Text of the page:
By Ed Brock
The U.S. Supreme Court's decision to exclude minors from being sentenced to death fits with a societal standard, said a Clayton County Juvenile Court judge.
In a 5 to 4 decision on Tuesday the Supreme Court ruled that sentencing someone to death for a homicide they committed while they were under 18 violated the Eighth Amendment prohibition against cruel and unusual punishment.
Coincidentally, Judge Steve Teske learned about the decision while attending a meeting with the Georgia State Bar on revising the juvenile legal code. He was very much in agreement with the decision.
"I think we have to be careful when applying the death penalty to minors," Teske said.
The general philosophy of society is that juvenile offenders have more capacity to be reformed than older offenders, Teske said. That's why there is a separate court system that handles juvenile cases.
"If we are to stay true to that public policy ... then it needs to be consistent across the board," Teske said.
Teske said that in 1994 the state began allowing some minors between 13 and 17 years of age to be treated as adults when charged with one of the "seven deadly sins," including murder, rape, aggravated sodomy, aggravated child molestation, aggravated sexual battery, armed robbery and kidnapping.
But since that time there have been efforts to change the law as authorities realized the "down side to treating kids as adults." The recidivism rate is higher for youths who are sentenced as adults than for those sentenced in juvenile court, Teske said.
And it's easier to get a conviction in juvenile court as well. Also, Teske said, the adult Department of Corrections is not equipped to handle youthful offenders.
The juvenile detention system is certified to continue to educate the juvenile offenders and raise their competency skills. At the same time, Teske said there is a small group of young offenders who are a serious threat to society and "community safety should always be first."
But he certainly agreed with the decision that the death penalty for minors could be considered cruel and unusual punishment.
"Why would you want to take someone's life when the position in public policy is that they're still treatable," Teske said.
Clayton County's District Attorney Jewel Scott also agreed with the decision.
"During the teenage years people tend to make very foolish decisions," Scott said. "You tend to think they really shouldn't be executed for a crime they committed when they were under 18."
Former Clayton County District Attorney Bob Keller, now working as executive counsel for the Prosecuting Attorney's Council of Georgia, said he personally had no strong feelings either way on the decision.
"It's a tremendously important decision from a policy standpoint," Keller said.
But he added that the decision was "insignificant from a practical standpoint" because death penalty cases involving minors are very rare. He can only remember one such case occurring during his 30 years as Clayton County's district attorney, Keller said.
Across the nation the decision removed 72 prisoners from death row, including two in Georgia.
Exzavious Lee Gibson, now 32, and Larry Leonardre Jenkins, now 29, were both 17 when they committed the murders for which they were convicted and sentenced to death, said Russ Willard, spokesman for Georgia Attorney General Thurbert Baker's office.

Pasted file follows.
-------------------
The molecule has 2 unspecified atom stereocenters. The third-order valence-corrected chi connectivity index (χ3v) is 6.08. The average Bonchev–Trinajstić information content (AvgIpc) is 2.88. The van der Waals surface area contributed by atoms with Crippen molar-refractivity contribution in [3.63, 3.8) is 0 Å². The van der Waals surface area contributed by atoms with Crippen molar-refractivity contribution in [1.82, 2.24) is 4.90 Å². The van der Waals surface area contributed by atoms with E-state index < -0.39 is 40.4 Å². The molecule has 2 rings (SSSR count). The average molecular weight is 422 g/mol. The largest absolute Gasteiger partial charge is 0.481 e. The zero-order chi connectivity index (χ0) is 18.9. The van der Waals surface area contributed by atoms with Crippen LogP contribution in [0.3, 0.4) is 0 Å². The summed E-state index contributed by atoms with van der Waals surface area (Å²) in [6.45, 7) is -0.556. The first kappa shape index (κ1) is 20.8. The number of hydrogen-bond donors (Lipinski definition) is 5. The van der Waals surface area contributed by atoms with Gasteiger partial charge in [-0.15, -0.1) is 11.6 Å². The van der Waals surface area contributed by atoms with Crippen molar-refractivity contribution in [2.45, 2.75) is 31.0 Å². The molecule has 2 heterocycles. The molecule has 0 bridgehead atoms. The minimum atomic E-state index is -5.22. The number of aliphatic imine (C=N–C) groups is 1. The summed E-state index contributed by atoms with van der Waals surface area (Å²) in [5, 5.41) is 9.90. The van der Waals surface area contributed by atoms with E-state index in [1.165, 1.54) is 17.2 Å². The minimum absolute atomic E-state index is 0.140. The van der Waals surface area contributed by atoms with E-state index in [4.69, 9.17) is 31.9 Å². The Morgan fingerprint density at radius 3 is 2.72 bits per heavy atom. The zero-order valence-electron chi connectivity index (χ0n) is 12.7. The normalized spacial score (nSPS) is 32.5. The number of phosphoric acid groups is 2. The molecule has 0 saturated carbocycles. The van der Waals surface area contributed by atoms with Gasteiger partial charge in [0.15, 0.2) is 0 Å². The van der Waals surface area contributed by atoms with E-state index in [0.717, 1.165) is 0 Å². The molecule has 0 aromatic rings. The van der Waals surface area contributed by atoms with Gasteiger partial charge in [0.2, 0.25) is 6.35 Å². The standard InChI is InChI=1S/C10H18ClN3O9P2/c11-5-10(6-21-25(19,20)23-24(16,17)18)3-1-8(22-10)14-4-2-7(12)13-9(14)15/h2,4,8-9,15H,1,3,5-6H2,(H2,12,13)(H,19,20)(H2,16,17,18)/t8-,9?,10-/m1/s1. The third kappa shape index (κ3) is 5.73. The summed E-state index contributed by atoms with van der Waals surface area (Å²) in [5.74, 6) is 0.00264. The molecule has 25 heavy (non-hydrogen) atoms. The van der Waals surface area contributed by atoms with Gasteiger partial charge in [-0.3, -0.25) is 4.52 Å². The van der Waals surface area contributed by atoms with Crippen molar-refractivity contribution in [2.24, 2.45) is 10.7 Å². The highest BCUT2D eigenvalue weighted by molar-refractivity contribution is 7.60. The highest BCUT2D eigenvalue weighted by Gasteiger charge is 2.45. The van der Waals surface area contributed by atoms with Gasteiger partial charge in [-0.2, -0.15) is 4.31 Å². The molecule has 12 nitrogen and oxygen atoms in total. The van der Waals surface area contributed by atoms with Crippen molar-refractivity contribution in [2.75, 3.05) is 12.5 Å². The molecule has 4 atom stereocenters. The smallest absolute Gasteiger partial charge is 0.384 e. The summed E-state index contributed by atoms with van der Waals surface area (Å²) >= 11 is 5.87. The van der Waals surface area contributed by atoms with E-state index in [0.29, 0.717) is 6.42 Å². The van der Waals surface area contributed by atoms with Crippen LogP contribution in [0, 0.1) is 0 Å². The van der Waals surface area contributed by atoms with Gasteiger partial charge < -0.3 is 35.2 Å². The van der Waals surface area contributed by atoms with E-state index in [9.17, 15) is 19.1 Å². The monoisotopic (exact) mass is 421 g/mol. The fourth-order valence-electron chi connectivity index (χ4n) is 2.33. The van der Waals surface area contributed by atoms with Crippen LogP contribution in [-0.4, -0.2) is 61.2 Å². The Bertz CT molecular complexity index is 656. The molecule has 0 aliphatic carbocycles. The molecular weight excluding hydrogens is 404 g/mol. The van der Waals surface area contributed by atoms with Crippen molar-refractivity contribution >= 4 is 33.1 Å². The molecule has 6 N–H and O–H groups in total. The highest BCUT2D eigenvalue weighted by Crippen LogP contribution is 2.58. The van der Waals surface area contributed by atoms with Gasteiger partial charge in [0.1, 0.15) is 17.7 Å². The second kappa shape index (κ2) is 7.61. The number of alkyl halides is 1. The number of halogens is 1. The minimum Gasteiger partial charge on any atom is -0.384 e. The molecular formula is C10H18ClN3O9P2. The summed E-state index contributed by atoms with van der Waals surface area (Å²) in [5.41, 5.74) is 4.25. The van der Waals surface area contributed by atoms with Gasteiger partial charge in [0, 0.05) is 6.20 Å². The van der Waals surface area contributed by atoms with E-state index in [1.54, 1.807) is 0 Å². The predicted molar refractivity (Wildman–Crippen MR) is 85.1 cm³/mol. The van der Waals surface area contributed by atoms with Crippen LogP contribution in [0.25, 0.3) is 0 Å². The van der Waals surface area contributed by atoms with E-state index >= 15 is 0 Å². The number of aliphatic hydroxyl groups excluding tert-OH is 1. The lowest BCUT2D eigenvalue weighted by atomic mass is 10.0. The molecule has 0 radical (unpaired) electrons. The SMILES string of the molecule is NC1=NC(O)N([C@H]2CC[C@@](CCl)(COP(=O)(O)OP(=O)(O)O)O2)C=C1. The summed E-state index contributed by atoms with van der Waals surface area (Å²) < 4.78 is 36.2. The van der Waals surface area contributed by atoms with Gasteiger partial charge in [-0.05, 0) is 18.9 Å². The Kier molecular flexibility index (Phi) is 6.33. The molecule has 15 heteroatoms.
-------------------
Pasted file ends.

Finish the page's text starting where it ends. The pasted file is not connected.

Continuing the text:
"Our office is currently reviewing the impact of the decision on (Gibson and Jenkins' cases)," Willard said.
While Jenkins and Gibson are no longer slated for execution, Willard said the attorney general is trying to determine if they should be resentenced or if they automatically revert to a life sentence.
As for Baker's opinion on the decision, Willard said he has not had time to review it yet.
The decision overturns a 1989 high court ruling, Roper v. Simmons, 03-633.
Nineteen states had allowed death sentences for killers who committed their crimes when they were under 18.
Justice Anthony Kennedy, writing for the majority, said many juveniles lack maturity and intellectual development to understand the ramifications of their actions.
"The age of 18 is the point where society draws the line for many purposes between childhood and adulthood. It is, we conclude, the age at which the line for death eligibility ought to rest," Kennedy said.
Kennedy went on to say that most other countries in the world do not support execution of minors and citing that belief is based "in large part on the understanding that the instability and emotional imbalance of young people may often be a factor in the crime."
In an angry dissent, Justice Antonin Scalia disputed that a "national consensus" exists and said the majority opinion was based on the "flimsiest of grounds." The appropriateness of capital punishment should be determined by individual states, not "the subjective views of five members of this court and like-minded foreigners," he wrote.
Justices John Paul Stevens, David H. Souter, Ruth Bader Ginsburg and Stephen Breyer, joined by Kennedy, formed Tuesday's decision.
Chief Justice William H. Rehnquist and Justice Clarence Thomas joined Scalia in seeking to uphold the executions.
Justice Sandra Day O'Connor filed a separate dissent, arguing that a blanket rule against juvenile executions was misguided. Case-by-case determinations of a young offenders' maturity is the better approach, she wrote.
The 19 states that allow executions for people under age 18 are Alabama, Arizona, Arkansas, Delaware, Florida, Georgia, Idaho, Kentucky, Louisiana, Mississippi, Nevada, New Hampshire, North Carolina, Oklahoma, Pennsylvania, South Carolina, Utah, Texas and Virginia.
The federal government does not execute juveniles.
The Associated Press contributed to this article.